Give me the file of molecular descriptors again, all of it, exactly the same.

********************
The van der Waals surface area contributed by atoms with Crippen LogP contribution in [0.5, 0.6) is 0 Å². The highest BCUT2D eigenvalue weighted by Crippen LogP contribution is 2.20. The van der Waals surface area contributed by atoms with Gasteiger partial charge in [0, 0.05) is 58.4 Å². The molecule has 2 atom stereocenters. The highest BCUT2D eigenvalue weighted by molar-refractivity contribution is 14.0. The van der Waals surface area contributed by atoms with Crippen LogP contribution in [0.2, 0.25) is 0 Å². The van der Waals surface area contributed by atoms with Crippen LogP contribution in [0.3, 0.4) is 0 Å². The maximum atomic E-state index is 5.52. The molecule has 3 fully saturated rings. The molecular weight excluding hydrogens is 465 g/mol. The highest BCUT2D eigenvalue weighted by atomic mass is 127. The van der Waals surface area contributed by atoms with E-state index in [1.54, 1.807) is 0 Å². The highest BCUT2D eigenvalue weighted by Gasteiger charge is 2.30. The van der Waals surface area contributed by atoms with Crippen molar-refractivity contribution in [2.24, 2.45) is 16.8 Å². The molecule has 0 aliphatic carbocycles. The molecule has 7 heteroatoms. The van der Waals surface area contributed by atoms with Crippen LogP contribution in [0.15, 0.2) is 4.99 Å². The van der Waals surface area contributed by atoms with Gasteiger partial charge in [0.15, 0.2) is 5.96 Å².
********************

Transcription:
The van der Waals surface area contributed by atoms with Crippen LogP contribution in [0.5, 0.6) is 0 Å². The highest BCUT2D eigenvalue weighted by Crippen LogP contribution is 2.20. The van der Waals surface area contributed by atoms with Gasteiger partial charge in [0, 0.05) is 58.4 Å². The molecule has 2 atom stereocenters. The highest BCUT2D eigenvalue weighted by molar-refractivity contribution is 14.0. The van der Waals surface area contributed by atoms with Crippen LogP contribution in [0.2, 0.25) is 0 Å². The van der Waals surface area contributed by atoms with Crippen LogP contribution in [0.3, 0.4) is 0 Å². The maximum atomic E-state index is 5.52. The molecule has 3 fully saturated rings. The molecular weight excluding hydrogens is 465 g/mol. The highest BCUT2D eigenvalue weighted by atomic mass is 127. The van der Waals surface area contributed by atoms with E-state index in [1.54, 1.807) is 0 Å². The highest BCUT2D eigenvalue weighted by Gasteiger charge is 2.30. The van der Waals surface area contributed by atoms with Crippen molar-refractivity contribution in [2.24, 2.45) is 16.8 Å². The molecule has 0 aliphatic carbocycles. The molecule has 7 heteroatoms. The van der Waals surface area contributed by atoms with Crippen LogP contribution in [0.15, 0.2) is 4.99 Å². The van der Waals surface area contributed by atoms with Gasteiger partial charge in [0.15, 0.2) is 5.96 Å².